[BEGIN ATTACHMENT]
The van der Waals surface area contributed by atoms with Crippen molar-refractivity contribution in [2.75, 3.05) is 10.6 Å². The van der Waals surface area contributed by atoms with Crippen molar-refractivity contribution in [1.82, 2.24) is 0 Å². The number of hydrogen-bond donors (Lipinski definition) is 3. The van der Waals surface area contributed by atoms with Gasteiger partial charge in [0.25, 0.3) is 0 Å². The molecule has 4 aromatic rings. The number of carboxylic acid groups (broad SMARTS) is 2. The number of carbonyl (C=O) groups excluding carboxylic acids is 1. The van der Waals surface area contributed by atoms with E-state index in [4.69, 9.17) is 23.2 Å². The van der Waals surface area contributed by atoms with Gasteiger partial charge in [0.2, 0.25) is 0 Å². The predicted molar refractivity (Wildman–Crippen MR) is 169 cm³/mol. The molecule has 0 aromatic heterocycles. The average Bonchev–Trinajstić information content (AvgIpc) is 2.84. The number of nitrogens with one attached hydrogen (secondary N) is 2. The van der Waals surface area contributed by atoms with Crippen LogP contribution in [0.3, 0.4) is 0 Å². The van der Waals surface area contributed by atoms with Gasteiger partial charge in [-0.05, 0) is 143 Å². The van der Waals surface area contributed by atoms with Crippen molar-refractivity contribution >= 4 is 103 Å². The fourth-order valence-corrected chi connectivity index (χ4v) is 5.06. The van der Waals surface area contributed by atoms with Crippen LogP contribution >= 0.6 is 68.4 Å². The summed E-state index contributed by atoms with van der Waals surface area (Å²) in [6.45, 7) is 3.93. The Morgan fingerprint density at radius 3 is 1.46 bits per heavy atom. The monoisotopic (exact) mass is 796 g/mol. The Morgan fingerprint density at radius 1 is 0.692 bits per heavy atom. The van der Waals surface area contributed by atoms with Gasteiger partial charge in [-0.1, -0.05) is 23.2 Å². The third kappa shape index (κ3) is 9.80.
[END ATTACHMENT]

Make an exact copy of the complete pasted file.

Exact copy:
The van der Waals surface area contributed by atoms with Crippen molar-refractivity contribution in [2.75, 3.05) is 10.6 Å². The van der Waals surface area contributed by atoms with Crippen molar-refractivity contribution in [1.82, 2.24) is 0 Å². The number of hydrogen-bond donors (Lipinski definition) is 3. The van der Waals surface area contributed by atoms with Gasteiger partial charge in [0.25, 0.3) is 0 Å². The molecule has 4 aromatic rings. The number of carboxylic acid groups (broad SMARTS) is 2. The number of carbonyl (C=O) groups excluding carboxylic acids is 1. The van der Waals surface area contributed by atoms with E-state index in [4.69, 9.17) is 23.2 Å². The van der Waals surface area contributed by atoms with Gasteiger partial charge in [0.2, 0.25) is 0 Å². The predicted molar refractivity (Wildman–Crippen MR) is 169 cm³/mol. The molecule has 0 aromatic heterocycles. The average Bonchev–Trinajstić information content (AvgIpc) is 2.84. The number of nitrogens with one attached hydrogen (secondary N) is 2. The van der Waals surface area contributed by atoms with Crippen LogP contribution in [0.3, 0.4) is 0 Å². The van der Waals surface area contributed by atoms with Gasteiger partial charge in [-0.05, 0) is 143 Å². The van der Waals surface area contributed by atoms with Crippen molar-refractivity contribution >= 4 is 103 Å². The fourth-order valence-corrected chi connectivity index (χ4v) is 5.06. The van der Waals surface area contributed by atoms with Crippen LogP contribution >= 0.6 is 68.4 Å². The summed E-state index contributed by atoms with van der Waals surface area (Å²) in [6.45, 7) is 3.93. The Morgan fingerprint density at radius 3 is 1.46 bits per heavy atom. The monoisotopic (exact) mass is 796 g/mol. The Morgan fingerprint density at radius 1 is 0.692 bits per heavy atom. The van der Waals surface area contributed by atoms with Gasteiger partial charge in [-0.1, -0.05) is 23.2 Å². The third kappa shape index (κ3) is 9.80.